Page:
London, UK at mi2g – 5 November 2007, 17:43 GMT
Dear mi2g, ATCA Colleagues
[Please note that the views presented by individual contributors are not necessarily representative of the views of ATCA, which is neutral. ATCA conducts collective Socratic dialogue on global opportunities and threats.]
We are grateful to Vice Admiral Dr Verghese Koithara from Wellington in Tamil Nadu, India, for his submission to ATCA, “Pakistan, Democracy and Counter Insurgency.”
Dear DK and Colleagues
Re: Pakistan, Democracy and Counter Insurgency
General Musharraf has imposed military rule in Pakistan for the second time – eight years after he did it the first time. It was a different world when the first imposition took place on October 12, 1999. mi2g The shock of 9/11 lay two years in the future, and jihadism was only a distant rumble in the West. Democracy was widely seen as the solution to wars and internal strife. In Pakistan, the army had many Islamist senior officers who had risen during General Zia-ul-Haq’s decade-long (1977-88) military rule, which had coincided with the war against the Soviet Union in Afghanistan. Also, Musharraf was seen as a dangerous adventurer responsible for the 1999 Kargil War with India, just a year after the two countries had tested nuclear bombs. The coup was therefore widely condemned abroad, and Musharraf became a pariah. Within Pakistan, the reactions were different however. A decade (1988-99) of civilian rule, alternating between Benazir Bhutto and Nawaz Sharif, had seen the Pakistan economy at its worst. This, and their political and financial shenanigans, had left both leaders with little popular sympathy.
[CONTINUES] [ATCA Membership]
Verghese Koithara, mi2g
Vice Admiral Dr Verghese Koithara, formerly with the Indian Navy, is often described as India’s finest strategic thinkers. He is the author of two important books: Crafting Peace in Kashmir – Through a Realist Lens [2004, Sage] and Society, State and Security – The Indian Experience [1999, Sage].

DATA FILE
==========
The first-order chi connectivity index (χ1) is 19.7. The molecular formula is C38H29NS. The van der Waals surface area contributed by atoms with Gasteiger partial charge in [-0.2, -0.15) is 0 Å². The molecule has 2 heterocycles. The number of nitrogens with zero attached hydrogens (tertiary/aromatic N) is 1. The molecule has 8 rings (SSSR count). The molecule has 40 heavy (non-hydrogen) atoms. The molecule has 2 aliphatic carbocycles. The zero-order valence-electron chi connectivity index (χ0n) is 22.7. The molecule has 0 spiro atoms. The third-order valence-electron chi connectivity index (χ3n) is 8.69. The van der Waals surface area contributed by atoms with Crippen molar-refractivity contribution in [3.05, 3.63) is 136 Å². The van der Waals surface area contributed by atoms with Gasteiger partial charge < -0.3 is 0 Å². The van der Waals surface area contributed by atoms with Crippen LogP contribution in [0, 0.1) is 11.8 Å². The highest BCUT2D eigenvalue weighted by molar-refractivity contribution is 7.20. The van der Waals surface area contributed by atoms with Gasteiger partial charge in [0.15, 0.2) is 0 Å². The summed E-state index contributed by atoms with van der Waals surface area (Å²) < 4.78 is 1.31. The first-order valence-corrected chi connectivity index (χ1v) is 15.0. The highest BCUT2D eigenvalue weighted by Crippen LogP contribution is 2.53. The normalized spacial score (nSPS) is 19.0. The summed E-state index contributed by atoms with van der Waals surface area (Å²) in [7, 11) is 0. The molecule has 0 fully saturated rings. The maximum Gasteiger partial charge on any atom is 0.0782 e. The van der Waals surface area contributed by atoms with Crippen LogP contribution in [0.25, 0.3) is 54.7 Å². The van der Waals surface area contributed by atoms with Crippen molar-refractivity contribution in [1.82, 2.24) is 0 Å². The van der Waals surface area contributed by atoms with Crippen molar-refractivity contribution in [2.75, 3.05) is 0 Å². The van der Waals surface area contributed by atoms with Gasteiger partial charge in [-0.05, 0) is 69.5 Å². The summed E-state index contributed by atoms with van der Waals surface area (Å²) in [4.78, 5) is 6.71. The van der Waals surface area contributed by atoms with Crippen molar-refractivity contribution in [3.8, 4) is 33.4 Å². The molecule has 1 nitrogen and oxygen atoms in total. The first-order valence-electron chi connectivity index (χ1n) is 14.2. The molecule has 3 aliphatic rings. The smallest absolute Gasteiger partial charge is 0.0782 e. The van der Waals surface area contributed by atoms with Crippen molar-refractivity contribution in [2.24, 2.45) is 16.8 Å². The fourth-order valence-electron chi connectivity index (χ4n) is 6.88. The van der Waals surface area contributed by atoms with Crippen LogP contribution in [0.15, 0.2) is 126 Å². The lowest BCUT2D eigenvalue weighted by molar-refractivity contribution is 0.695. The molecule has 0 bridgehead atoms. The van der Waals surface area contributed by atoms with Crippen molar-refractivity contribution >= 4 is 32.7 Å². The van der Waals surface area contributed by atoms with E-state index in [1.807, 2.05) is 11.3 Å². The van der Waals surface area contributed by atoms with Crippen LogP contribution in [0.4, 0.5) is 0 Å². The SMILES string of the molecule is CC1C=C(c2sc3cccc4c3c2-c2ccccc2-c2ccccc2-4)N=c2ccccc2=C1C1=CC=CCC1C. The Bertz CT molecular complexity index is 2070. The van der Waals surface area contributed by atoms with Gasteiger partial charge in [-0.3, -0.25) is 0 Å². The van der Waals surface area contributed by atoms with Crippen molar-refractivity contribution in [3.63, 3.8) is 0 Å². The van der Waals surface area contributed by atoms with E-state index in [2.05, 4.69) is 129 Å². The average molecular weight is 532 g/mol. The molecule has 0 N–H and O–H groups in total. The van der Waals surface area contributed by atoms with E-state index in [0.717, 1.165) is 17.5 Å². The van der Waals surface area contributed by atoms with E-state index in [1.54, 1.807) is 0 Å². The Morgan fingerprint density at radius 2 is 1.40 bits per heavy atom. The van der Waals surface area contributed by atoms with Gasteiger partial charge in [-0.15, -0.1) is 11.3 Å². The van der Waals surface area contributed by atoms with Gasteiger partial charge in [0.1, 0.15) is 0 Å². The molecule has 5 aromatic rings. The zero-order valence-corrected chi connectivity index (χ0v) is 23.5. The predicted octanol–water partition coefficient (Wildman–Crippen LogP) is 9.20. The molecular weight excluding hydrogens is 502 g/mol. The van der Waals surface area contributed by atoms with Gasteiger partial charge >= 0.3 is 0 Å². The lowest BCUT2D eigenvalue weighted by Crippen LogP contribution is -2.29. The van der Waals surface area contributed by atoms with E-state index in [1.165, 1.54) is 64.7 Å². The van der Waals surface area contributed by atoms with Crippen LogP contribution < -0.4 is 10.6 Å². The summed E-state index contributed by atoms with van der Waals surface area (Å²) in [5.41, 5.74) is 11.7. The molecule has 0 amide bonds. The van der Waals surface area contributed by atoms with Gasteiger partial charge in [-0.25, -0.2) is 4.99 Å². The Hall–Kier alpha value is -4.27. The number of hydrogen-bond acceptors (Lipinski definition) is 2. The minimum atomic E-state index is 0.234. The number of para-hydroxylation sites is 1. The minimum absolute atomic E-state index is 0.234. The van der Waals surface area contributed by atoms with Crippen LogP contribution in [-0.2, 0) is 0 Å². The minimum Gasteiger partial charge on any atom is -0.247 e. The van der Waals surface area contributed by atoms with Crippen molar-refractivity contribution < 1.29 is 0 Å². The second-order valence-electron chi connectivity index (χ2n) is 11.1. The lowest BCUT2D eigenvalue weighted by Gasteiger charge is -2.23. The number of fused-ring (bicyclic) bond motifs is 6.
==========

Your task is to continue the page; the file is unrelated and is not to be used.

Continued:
“Crafting Peace in Kashmir” presents a completely new perspective on the Kashmir conflict, this book argues that resolving the situation can be brought about through a ‘peace strategy’ rather than a ‘war strategy’. Through an mi2g analysis of the conflicts in Northern Ireland, Sri Lanka and Palestine, Vice-Admiral Koithara draws parallels between the India-Pakistan conflict. He also presents reasons why a durable peace – based on the Line of Control becoming the settled border and the two parts of Jammu and Kashmir being given parallel and substantial autonomy – can be achieved in today’s conditions. The book concludes that peace between India and Pakistan is possible based on political realism and that strategic solutions that safeguard the interests of both countries are available.
“Society, State and Security” asks: Can the Indian state reconcile the demands of human and national security? In a well-documented and wide-ranging analysis, Vice-Admiral Koithara contends that there is more to mi2g security than territorial integrity and the preservation of state sovereignty. He traces the development of the Indian state since independence, examines the impact of the external environment on the country, and contrasts the experience of India, China and Indonesia in their handling of security concerns. He examines the contemporary situation, impacts of the global system, and assesses the military and non-military dangers India is likely to face in the future. mi2g and He delineates areas that are important for the security of both India and its people and recommends that in managing national security both the politico-military and socio-economic dimensions must be considered.
Mi2g and ATCA looks forward to your further thoughts, observations and views. Thank you.
For and on behalf of DK Matai, Chairman, Asymmetric Threats Contingency Alliance (ATCA)